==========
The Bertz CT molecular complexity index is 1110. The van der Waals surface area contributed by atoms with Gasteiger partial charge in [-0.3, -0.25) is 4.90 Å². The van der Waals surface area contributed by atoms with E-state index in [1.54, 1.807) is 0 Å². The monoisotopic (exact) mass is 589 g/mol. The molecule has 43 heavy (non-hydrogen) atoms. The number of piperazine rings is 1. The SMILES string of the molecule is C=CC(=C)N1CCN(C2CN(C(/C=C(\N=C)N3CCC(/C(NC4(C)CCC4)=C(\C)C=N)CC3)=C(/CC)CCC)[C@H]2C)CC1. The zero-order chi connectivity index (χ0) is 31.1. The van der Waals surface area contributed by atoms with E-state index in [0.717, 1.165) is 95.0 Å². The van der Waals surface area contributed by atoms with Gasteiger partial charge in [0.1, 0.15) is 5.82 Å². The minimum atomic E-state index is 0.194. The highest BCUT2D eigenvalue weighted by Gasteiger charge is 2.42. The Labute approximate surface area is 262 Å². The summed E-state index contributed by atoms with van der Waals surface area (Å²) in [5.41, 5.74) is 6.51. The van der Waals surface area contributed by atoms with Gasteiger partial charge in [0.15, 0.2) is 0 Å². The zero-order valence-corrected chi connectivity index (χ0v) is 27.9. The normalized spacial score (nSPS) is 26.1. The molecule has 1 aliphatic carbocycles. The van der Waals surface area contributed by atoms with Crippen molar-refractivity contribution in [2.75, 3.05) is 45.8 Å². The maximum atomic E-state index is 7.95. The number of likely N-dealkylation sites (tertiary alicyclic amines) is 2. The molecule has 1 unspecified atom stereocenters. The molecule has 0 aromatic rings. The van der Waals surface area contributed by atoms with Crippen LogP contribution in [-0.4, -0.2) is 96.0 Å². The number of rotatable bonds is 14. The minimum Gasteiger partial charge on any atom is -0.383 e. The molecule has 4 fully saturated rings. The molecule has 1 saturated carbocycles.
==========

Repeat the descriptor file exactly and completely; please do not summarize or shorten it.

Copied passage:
The Bertz CT molecular complexity index is 1110. The van der Waals surface area contributed by atoms with Gasteiger partial charge in [-0.3, -0.25) is 4.90 Å². The van der Waals surface area contributed by atoms with E-state index in [1.54, 1.807) is 0 Å². The monoisotopic (exact) mass is 589 g/mol. The molecule has 43 heavy (non-hydrogen) atoms. The number of piperazine rings is 1. The SMILES string of the molecule is C=CC(=C)N1CCN(C2CN(C(/C=C(\N=C)N3CCC(/C(NC4(C)CCC4)=C(\C)C=N)CC3)=C(/CC)CCC)[C@H]2C)CC1. The zero-order chi connectivity index (χ0) is 31.1. The van der Waals surface area contributed by atoms with E-state index in [0.717, 1.165) is 95.0 Å². The van der Waals surface area contributed by atoms with Gasteiger partial charge in [0.1, 0.15) is 5.82 Å². The minimum atomic E-state index is 0.194. The highest BCUT2D eigenvalue weighted by Gasteiger charge is 2.42. The Labute approximate surface area is 262 Å². The summed E-state index contributed by atoms with van der Waals surface area (Å²) in [5.41, 5.74) is 6.51. The van der Waals surface area contributed by atoms with Gasteiger partial charge in [0.15, 0.2) is 0 Å². The zero-order valence-corrected chi connectivity index (χ0v) is 27.9. The normalized spacial score (nSPS) is 26.1. The molecule has 1 aliphatic carbocycles. The van der Waals surface area contributed by atoms with Crippen molar-refractivity contribution in [2.75, 3.05) is 45.8 Å². The maximum atomic E-state index is 7.95. The number of likely N-dealkylation sites (tertiary alicyclic amines) is 2. The molecule has 1 unspecified atom stereocenters. The molecule has 0 aromatic rings. The van der Waals surface area contributed by atoms with Crippen LogP contribution in [-0.4, -0.2) is 96.0 Å². The number of rotatable bonds is 14. The minimum Gasteiger partial charge on any atom is -0.383 e. The molecule has 4 fully saturated rings. The molecule has 1 saturated carbocycles.